Search results for 'Jackie Sanders' (try it on Scholar)

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  1.  1
    Robyn Munford, Jackie Sanders, Brigit Mirfin Veitch & Jenny Conder (2008). Ethics and Research: Searching for Ethical Practice in Research. Ethics and Social Welfare 2 (1):50-66.
  2. John T. Sanders (1997). An Ontology of Affordances. Ecological Psychology 9 (1):97-112.
    I argue that the most promising approach to understanding J.J. Gibson's "affordances" takes affordances themselves as ontological primitives, instead of treating them as dispositional properties of more primitive things, events, surfaces, or substances. These latter are best treated as coalescences of affordances present in the environment (or "coalescences of use-potential," as in Sanders (1994) and Hilditch (1995)). On this view, even the ecological approach's stress on the complementary organism/environment pair is seen as expressing a particular affordance relation between the (...)
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  3.  8
    Sam Sanders & Keita Yokoyama (2012). The Dirac Delta Function in Two Settings of Reverse Mathematics. Archive for Mathematical Logic 51 (1-2):99-121.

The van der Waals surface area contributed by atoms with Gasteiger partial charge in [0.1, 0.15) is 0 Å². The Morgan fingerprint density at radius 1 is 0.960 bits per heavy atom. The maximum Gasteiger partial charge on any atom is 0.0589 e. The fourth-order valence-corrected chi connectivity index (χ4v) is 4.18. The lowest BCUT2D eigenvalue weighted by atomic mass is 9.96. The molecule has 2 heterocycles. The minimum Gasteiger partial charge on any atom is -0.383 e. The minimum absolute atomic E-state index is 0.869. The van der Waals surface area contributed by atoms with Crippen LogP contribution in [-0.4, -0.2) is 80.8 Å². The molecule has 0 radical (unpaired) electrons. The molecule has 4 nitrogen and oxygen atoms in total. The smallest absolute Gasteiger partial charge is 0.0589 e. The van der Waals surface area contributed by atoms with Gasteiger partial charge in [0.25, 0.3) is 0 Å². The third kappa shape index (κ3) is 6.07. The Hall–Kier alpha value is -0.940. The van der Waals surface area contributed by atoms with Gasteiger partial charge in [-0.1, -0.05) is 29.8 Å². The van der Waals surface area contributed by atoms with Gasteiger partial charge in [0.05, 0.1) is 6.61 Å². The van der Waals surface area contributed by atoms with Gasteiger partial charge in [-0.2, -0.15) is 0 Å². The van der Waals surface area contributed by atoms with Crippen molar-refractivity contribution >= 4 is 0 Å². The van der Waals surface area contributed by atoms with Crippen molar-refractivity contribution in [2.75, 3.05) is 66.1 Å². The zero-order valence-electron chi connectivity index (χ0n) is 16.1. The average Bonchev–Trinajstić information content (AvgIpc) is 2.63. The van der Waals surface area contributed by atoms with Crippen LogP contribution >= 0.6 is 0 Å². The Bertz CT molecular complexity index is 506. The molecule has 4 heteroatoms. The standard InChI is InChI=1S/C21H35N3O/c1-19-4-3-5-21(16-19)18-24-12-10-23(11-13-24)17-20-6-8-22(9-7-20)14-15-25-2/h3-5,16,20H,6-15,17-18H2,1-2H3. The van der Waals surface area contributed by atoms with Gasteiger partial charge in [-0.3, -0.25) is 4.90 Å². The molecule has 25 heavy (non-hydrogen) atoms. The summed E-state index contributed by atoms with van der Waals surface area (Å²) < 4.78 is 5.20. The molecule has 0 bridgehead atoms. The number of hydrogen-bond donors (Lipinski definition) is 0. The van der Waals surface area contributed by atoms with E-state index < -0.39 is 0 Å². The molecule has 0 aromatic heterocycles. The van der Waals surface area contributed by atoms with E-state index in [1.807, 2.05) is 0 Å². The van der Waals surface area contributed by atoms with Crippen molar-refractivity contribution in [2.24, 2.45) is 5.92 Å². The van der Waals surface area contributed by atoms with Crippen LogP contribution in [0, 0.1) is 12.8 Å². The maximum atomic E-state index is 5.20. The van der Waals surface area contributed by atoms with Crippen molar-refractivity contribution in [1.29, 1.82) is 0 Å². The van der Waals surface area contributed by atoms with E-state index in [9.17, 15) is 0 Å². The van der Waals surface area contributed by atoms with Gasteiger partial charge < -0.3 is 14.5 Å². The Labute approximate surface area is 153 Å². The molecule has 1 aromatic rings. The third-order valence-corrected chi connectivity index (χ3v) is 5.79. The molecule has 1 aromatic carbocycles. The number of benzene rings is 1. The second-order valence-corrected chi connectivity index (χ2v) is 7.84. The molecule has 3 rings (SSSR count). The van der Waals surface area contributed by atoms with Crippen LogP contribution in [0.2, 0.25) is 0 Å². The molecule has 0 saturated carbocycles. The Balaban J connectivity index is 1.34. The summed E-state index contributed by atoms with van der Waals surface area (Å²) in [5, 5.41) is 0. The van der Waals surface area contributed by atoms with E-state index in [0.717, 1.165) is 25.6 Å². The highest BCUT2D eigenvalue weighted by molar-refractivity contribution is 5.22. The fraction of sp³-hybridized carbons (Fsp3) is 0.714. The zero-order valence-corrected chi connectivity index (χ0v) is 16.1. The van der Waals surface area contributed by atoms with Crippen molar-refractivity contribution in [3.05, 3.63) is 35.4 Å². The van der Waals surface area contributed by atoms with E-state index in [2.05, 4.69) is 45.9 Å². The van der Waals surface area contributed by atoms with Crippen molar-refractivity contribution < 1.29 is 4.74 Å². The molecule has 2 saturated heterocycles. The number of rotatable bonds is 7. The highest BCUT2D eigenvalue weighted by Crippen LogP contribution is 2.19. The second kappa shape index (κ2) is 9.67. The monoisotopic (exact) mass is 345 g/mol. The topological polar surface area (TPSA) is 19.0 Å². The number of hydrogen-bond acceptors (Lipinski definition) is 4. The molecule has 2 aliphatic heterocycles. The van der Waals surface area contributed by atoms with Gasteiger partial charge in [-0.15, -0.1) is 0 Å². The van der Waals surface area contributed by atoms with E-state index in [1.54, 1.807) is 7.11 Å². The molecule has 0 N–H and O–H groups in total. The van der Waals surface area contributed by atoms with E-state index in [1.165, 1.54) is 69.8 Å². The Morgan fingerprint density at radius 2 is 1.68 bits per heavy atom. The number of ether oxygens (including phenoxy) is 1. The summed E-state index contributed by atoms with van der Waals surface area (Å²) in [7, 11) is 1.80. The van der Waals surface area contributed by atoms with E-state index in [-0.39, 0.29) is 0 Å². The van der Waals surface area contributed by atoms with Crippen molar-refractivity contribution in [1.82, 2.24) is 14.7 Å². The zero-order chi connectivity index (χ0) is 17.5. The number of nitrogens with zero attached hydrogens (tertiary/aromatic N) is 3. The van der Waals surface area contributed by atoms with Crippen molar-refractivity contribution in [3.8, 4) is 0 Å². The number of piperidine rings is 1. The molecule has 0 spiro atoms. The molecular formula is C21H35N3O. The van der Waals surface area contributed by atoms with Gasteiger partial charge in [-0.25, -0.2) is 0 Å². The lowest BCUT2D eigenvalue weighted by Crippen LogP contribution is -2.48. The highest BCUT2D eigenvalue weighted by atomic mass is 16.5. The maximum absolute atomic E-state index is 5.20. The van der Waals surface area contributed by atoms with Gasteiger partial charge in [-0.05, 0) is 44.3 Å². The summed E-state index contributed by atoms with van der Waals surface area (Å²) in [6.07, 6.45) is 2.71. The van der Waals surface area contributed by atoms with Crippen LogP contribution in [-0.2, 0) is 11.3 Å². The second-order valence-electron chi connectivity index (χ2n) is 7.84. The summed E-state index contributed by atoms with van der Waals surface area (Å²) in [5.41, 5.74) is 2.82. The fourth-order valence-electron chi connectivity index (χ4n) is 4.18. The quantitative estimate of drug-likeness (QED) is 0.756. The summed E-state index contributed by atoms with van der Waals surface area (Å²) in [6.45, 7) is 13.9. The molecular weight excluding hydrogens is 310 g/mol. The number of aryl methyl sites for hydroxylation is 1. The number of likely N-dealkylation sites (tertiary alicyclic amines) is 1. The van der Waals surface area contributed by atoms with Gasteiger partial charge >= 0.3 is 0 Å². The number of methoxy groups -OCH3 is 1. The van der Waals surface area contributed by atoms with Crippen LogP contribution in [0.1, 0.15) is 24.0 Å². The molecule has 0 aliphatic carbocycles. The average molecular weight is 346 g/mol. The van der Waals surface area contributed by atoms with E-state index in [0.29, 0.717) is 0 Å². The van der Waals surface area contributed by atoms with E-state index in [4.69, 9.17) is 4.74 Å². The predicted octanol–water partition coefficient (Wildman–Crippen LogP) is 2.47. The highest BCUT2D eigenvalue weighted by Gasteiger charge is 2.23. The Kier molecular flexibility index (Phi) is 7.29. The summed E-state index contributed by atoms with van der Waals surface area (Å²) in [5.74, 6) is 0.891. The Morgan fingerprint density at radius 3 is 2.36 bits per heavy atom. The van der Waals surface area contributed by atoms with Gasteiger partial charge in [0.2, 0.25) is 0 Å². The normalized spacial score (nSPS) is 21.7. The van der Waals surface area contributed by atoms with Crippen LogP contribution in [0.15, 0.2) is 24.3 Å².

The program of Reverse Mathematics (Simpson 2009) has provided us with the insight that most theorems of ordinary mathematics are either equivalent to one of a select few logical principles, or provable in a weak base theory. In this paper, we study the properties of the Dirac delta function (Dirac 1927; Schwartz 1951) in two settings of Reverse Mathematics. In particular, we consider the Dirac Delta Theorem, which formalizes the well-known property ${\int_\mathbb{R}f(x)\delta(x)\,dx=f(0)}$ of the Dirac delta function. We show that (...)
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  4.  24
    Andy F. Sanders (1999). Polanyians on Realism. Tradition and Discovery 26 (3):6-14.
    This introduction to a special Tradition and Discovery issue on Polanyi’s realism summarizes, and comments on the views of Jha, Gulick, Mullins, Cannon, Puddefoot, Meek and Sanders. All agree that Polanyi advocated a scientific realism hanging on the theses that reality is independent of human conceptualizations and that it is partially and fallibly knowable. Major differences concern its scope. All agree that it is comprehensive, pertaining not only to common sense and science but to intrinsic and ultimate values, and (...)
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  5.  7
    Sam Sanders (2013). Reverse-Engineering Reverse Mathematics. Annals of Pure and Applied Logic 164 (5):528-541.